Current and Upcoming Exhibitions

June 4 – July 16
Stephanie Syjuco
Media Room: Kate Gilmore

July 23 – August 27
Imagine Ireland (Irish artists and writers; in collaboration with Culture Ireland)

September 3 – October 29
Julie Heffernan
Media Room: Nick and Sheila Pye

November 5 – December 23
Ray Beldner
Media Room: Ed Osborn

Please click here to learn more about the Catherine Clark Gallery.

Published to Asterisk SF Magazine.

Travis Somerville, Dedicated to the Proposition - Exhibition Catalog

It’s the end of the weekend and it’s been over a week since I first took on the WordPress postaday2011 challenge. I’m finding myself gaining some major writing momentum and finding new content. Obviously, there will be days I post formal and analytical write ups and other days where I’ll just want to tell you, dear friend, something that’s been on my mind. Or, something that’s happened to me. Good and bad. I’m hoping more good than bad stories will be shared this year as well as taking part in a greater dialogue with other bloggers, art lovers, writers, artists – anyone interested in joining the conversation. I think the most challenging aspects of maintaining a daily blog are, but certainly not limited to, finding the daily motivation and obtaining interesting content.

For today’s post, I wanted to reflect on meeting one of my favorite artists, Travis Somerville, at an art opening at the Catherine Clark gallery (located in San Francisco, CA). I learned of Mr. Somerville’s work in a drawing classes I took the UC Berkeley Extension. His work often comes up when discussing how art can play an integral role depicting and recording history. Art can provide and, probably more so now than ever, social commentary. Contextually, his art focuses on American history, experiences with racism, and identity. Although his method is predominantly painting, his installation works prove to be all the more powerful and engaging when incorporated with his two-dimensional work. With the opportunity to speak with him, I brought how well he uses typography in his paintings. This is extremely difficult to execute without looking completely contrived. Much of the authenticity one may feel behind the work probably has to do with his willingness to see where the ideas take him as well as gathering his experiences and speaking from his perceptions and knowledge versus giving an audience what they may like or expect to see. He’s unapologetic and straight forward but one of the most down-to-earth and remarkably sincere artists I’ve ever had the pleasure of meeting and talking to. Of course, I had a fantastic conversation with him but since it wasn’t a formal interview, I won’t bother trying to recall the details but just know, it was one of the most amazing art nights I’ve had. Actually meeting and talking to an artist that inspires me to write and have my own art practice is a pretty incredible feeling. I was happy, that’s for sure. Art writing is a passion because there are artists who are passionate about their work; I love capturing, in words, how such intense work both fascinates and motivates me to see how I, too, can affect change.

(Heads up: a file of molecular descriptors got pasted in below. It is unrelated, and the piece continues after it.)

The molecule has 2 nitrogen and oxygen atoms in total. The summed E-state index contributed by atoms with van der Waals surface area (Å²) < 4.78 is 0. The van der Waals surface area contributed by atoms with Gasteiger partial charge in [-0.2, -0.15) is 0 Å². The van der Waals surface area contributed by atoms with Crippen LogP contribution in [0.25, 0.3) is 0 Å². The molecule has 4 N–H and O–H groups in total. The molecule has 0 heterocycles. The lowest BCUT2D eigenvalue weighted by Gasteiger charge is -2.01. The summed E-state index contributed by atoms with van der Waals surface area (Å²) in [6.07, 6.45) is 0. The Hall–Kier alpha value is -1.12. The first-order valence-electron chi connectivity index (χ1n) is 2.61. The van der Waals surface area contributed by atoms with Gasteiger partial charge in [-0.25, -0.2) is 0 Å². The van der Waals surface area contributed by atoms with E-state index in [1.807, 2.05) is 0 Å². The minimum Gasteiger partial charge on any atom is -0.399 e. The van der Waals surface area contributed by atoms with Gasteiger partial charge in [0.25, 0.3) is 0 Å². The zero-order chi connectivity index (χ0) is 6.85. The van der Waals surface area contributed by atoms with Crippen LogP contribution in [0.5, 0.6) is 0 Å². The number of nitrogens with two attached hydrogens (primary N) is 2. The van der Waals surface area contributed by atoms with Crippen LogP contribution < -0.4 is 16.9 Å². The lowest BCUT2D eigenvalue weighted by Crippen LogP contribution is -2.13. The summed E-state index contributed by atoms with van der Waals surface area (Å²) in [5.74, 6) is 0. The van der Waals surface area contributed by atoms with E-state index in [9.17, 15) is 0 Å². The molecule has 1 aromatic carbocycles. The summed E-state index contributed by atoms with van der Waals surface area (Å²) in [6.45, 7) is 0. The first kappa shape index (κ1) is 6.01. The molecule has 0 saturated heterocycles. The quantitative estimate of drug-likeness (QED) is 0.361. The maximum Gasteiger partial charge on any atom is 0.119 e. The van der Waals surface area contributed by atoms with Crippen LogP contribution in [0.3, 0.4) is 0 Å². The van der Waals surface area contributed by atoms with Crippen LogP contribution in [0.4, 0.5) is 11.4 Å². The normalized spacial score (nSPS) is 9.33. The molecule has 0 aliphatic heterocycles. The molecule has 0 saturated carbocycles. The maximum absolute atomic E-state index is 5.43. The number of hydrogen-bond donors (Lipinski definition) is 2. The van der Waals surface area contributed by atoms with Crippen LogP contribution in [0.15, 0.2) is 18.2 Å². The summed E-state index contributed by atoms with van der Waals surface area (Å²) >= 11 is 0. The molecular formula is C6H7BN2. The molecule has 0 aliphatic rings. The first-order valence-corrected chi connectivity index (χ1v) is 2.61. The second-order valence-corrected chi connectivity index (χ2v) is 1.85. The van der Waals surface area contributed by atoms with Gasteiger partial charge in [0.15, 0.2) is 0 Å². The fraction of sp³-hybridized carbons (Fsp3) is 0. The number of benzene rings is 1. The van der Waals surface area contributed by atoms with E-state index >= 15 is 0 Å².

I couldn’t get a way without asking Mr. Somerville who inspires him. He was gracious and shared the name Vik Muniz with me. After viewing Mr. Muniz’s work, it’s easy to see how Mr. Somerville stays motivated.

A quick note about the above photo, it’s the catalog from Mr. Somerville’s exhibition at the Ben Maltz Gallery at Otis College of Art and Design (Los Angeles, CA). I was ECSTATIC to receive one and he signed it,

Dorothy –

with respect and gratitude

Travis Somerville

Yes, I was seeing hearts and stars afterwards…still seeing them. 🙂